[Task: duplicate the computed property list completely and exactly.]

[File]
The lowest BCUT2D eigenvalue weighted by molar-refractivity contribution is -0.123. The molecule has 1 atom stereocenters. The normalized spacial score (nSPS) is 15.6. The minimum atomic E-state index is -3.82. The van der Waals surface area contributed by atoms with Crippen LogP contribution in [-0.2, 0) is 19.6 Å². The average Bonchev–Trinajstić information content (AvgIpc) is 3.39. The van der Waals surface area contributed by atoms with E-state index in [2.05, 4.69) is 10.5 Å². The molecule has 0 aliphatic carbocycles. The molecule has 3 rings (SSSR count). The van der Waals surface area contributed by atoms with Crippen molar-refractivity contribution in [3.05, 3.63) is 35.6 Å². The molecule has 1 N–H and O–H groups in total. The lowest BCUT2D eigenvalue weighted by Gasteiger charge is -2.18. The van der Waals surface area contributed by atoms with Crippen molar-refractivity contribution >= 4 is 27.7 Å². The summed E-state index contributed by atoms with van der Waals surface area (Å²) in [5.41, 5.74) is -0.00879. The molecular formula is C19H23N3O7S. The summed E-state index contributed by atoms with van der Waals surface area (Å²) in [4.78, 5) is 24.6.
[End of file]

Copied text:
The lowest BCUT2D eigenvalue weighted by molar-refractivity contribution is -0.123. The molecule has 1 atom stereocenters. The normalized spacial score (nSPS) is 15.6. The minimum atomic E-state index is -3.82. The van der Waals surface area contributed by atoms with Crippen LogP contribution in [-0.2, 0) is 19.6 Å². The average Bonchev–Trinajstić information content (AvgIpc) is 3.39. The van der Waals surface area contributed by atoms with E-state index in [2.05, 4.69) is 10.5 Å². The molecule has 0 aliphatic carbocycles. The molecule has 3 rings (SSSR count). The van der Waals surface area contributed by atoms with Crippen molar-refractivity contribution in [3.05, 3.63) is 35.6 Å². The molecule has 1 N–H and O–H groups in total. The lowest BCUT2D eigenvalue weighted by Gasteiger charge is -2.18. The van der Waals surface area contributed by atoms with Crippen molar-refractivity contribution >= 4 is 27.7 Å². The summed E-state index contributed by atoms with van der Waals surface area (Å²) in [5.41, 5.74) is -0.00879. The molecular formula is C19H23N3O7S. The summed E-state index contributed by atoms with van der Waals surface area (Å²) in [4.78, 5) is 24.6.